What Causes Bioluminescence?
Wouldn't it be cool to have a flashlight at your fingertips whenever you need one? No more fumbling for your car keys in the dark, or trying to navigate over uneven terrain at dusk.
Though humans can't create our own light, some animals do, in a process called bioluminescence. Fireflies are perhaps the best known example, though many other species are bioluminescent, including glow worms, anglerfish, and octopus. Even some plants, such as mushrooms and other fungi, are bioluminescent.
What allows some plants and animals to create their own light? It's all about energy. Most people know that chemical energy can be released as heat that's how the food we eat gets transformed into body heat. In bioluminescent organisms, that chemical energy can also be released in the form of light.
Bioluminescent organisms can glow in complete darkness. They contain a unique compound called luciferin, according to scientists who study bioluminescence at the University of California at Santa Barbara. When luciferin is exposed to oxygen, a chemical reaction (aided along by an enzyme called luciferase) emits light.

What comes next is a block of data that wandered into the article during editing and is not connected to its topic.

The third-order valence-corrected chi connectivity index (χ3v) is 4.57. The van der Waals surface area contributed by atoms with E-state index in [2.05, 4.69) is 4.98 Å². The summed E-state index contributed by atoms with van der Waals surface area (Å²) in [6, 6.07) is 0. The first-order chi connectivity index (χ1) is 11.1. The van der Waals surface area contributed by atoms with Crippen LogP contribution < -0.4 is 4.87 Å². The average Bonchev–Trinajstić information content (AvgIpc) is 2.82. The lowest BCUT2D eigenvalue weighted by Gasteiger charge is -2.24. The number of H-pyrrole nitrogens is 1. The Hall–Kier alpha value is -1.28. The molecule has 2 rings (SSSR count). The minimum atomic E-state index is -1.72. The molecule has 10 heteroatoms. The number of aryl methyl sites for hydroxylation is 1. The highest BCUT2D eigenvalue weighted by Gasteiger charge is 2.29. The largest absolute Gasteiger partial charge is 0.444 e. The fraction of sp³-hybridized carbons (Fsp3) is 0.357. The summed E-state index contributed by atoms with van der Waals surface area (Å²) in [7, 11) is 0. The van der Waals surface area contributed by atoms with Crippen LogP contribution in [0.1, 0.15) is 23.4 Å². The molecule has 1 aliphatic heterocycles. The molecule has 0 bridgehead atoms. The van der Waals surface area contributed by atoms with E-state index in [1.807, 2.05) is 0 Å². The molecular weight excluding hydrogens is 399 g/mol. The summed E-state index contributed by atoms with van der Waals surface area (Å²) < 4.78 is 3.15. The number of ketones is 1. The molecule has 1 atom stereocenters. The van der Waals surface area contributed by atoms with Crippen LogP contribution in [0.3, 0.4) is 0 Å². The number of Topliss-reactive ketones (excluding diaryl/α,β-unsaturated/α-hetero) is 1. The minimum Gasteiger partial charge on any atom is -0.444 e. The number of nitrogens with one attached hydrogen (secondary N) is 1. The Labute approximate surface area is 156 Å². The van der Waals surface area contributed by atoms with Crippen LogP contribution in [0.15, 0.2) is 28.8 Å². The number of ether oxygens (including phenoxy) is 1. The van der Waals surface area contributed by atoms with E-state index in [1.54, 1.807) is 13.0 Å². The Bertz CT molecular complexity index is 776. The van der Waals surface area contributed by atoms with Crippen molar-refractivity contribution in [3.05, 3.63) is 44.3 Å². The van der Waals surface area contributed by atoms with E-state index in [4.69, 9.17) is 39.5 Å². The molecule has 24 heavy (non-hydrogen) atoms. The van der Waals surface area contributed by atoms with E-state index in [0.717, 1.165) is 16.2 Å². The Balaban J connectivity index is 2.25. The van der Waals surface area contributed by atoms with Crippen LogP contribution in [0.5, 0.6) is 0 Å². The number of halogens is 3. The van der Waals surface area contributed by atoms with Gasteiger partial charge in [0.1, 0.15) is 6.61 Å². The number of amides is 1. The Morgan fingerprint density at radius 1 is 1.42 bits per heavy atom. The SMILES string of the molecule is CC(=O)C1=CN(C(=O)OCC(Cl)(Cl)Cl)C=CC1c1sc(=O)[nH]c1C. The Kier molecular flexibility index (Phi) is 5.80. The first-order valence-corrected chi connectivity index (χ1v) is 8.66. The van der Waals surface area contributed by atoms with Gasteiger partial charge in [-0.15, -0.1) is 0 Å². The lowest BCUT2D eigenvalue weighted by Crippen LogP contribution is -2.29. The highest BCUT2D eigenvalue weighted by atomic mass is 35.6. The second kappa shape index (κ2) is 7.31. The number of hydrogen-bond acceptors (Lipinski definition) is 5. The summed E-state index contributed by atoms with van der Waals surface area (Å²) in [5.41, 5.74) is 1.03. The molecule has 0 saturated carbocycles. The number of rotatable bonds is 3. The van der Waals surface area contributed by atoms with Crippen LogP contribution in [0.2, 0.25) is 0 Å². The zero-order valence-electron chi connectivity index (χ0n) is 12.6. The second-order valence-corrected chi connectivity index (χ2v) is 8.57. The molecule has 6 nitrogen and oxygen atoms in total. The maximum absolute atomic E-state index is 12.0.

Bioluminescence is different from fluorescence. Fluorescent organisms, such as butterflies that have fluorescent markings on their wings, would not glow in complete darkness. Fluorescent pigments only glow in the presence of an external light source, according to the UCSB scientists.
For humans, that ability to glow in the dark might be fun, but body heat may be a bit more practical.
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By Harry Baker
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